- New filings from Netflix show why the global streaming giant could soon face a difficult decision about whether to look for other revenue streams on top of selling subscriptions.
- Netflix generates the most revenue per average monthly paying subscriber — about $13 — in the US and Canada, where it is most established and growth is slowing.
- It makes significantly less per user in regions like Asia-Pacific, which is viewed as a major opportunity for future growth.
- Some Wall Street firms, including Needham, have said Netflix should introduce a cheaper tier in the US that’s supported by advertising to continue growing this lucrative subscriber base and offset the lower revenue per user in other regions.
- Needham downgraded Netflix last week because the company has repeatedly said it would not sell ads.
- Click here for more BI Prime stories.
Netflix may not want to sell advertising, but a new filing shows why the global streaming giant could soon face a difficult decision about whether to look for other revenue streams on top of selling subscriptions.
The company generates the most revenue per average paying subscriber in the US and Canada, where it is most established and growth is slowing, Netflix said in a filing on Monday. Its average monthly revenue per paying streaming membership is $13.08 in the region.
But Netflix grew the most this year in regions like Asia-Pacific and Europe, the Middle East, and Africa, where it makes $9.29 and $10.40 per average monthly paying subscriber, respectively:
- US and Canada: 67,114 paid subscribers as of September 30, up 7% from a year earlier
- Europe, the Middle East, and Africa: 47,355 paid subscribers, up 40%
- Latin America: 29,380 paid subscribers, up 22%
- Asia-Pacific: 14,485 paid subscribers, up 53%
In one region, Asia-Pacific, Netflix’s average monthly revenue per paying streaming membership was flat from last year. In 2019, the company introduced mobile-only plans in markets like India and Malaysia that cost less than its basic tier, which could be why its revenue per customer didn’t grow. It also experimented in India with three-, six-, and 12-month subscriptions that offer discounts, Reuters reported.
With most of Netflix’s future growth expected to come from outside the US and Canada, the company may need to figure out how to make more off the members in those regions — or offset the lower revenue those users bring in with more subscribers in the US and Canada — to keep spending $15 billion per year on content.
Netflix is facing more competition in the US from new platforms like Disney Plus and soon-to-launch services like HBO Max, which may make it harder to sign up subscribers in 2020 and beyond.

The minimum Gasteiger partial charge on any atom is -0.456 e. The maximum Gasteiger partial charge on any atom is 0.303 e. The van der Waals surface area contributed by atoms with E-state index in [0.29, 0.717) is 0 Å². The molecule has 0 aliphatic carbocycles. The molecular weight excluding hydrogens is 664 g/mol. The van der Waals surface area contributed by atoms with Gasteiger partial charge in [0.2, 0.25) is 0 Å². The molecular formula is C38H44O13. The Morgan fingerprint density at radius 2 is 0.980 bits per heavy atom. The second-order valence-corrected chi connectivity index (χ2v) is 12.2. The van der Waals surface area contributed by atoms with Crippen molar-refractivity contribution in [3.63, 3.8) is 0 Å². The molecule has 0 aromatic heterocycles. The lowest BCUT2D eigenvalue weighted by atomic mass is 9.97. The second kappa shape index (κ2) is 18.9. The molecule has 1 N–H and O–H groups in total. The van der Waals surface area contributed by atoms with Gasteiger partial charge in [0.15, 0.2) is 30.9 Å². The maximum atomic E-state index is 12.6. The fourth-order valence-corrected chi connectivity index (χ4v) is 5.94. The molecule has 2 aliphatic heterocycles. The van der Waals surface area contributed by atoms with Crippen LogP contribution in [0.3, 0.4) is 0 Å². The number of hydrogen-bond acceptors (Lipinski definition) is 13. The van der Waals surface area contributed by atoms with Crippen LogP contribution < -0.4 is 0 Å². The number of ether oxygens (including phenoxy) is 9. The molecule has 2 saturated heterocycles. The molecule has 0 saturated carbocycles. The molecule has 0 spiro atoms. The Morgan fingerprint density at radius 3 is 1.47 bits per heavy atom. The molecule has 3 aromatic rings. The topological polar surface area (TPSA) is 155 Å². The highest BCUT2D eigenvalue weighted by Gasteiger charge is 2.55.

Some analysts have said advertising could be the answer. Needham analysts projected that Netflix would risk more churn, or cancellations, in the US in 2020 if it didn’t introduce an ad-supported tier that costs between $5 to $7 per month, in line with what competitors like Disney Plus and CBS All Access charge.
Needham downgraded Netflix last week because the company has consistently said it would not introduce advertising. The Wall Street firm’s view is that Netflix needs advertising to offset the cost of a cheaper plan, in part because it’s burning though cash and taking on debt to fund its original programming.
“Since NFLX’s balance sheet cannot withstand larger cash losses (our view), we think that a new $5 to $7/month pricing tier, subsidized with ads, is the best answer for Netflix,” Needham analysts wrote in a December 10 note.
The note said the lower price point could persuade users who are borrowing passwords to pay for Netflix directly, make the platform more affordable for lower-income customers, help convert people to Netflix’s standard $13 per month plan that allows users to stream from two devices at a time, and give Netflix the option to raise prices by increasing ad loads instead of raising subscription fees.
Analysts at Nomura’s Instinet also estimated that Netflix could bring in more than $1 billion in revenue from advertising in 2021 if it were to introduce an ad-supported tier akin to Spotify’s free offering by 2020.
There are other revenue streams Netflix could consider if it didn’t want to introduce overt advertising on its platform, which it said goes against its brand ethos of commercial-free viewing.
Netflix’s work with brands on product placement, integrations, consumer products, and other tie-ins to its flagship properties, like “Stranger Things,” could become new sources of revenue. The company said it was not trying to make money off of these deals, but some analysts think that could change over time.
“There’s a lot of money in that area that they could easily tap without going into straight, traditional types of advertising,” Jim Nail of Forrester previously told Business Insider. “With product placement, I’m expecting that to become a significant part of their business.”
SEE ALSO: 2020 will be the year that defines Netflix’s future. Analysts break down the 5 big challenges it faces.
DON’T MISS: Netflix doesn’t have ads, but it’s working with brands in many other ways. Here’s what we know about its marketing efforts and partners.
Join the conversation about this story »
NOW WATCH: Documentary filmmaker Ken Burns explains why country music is universal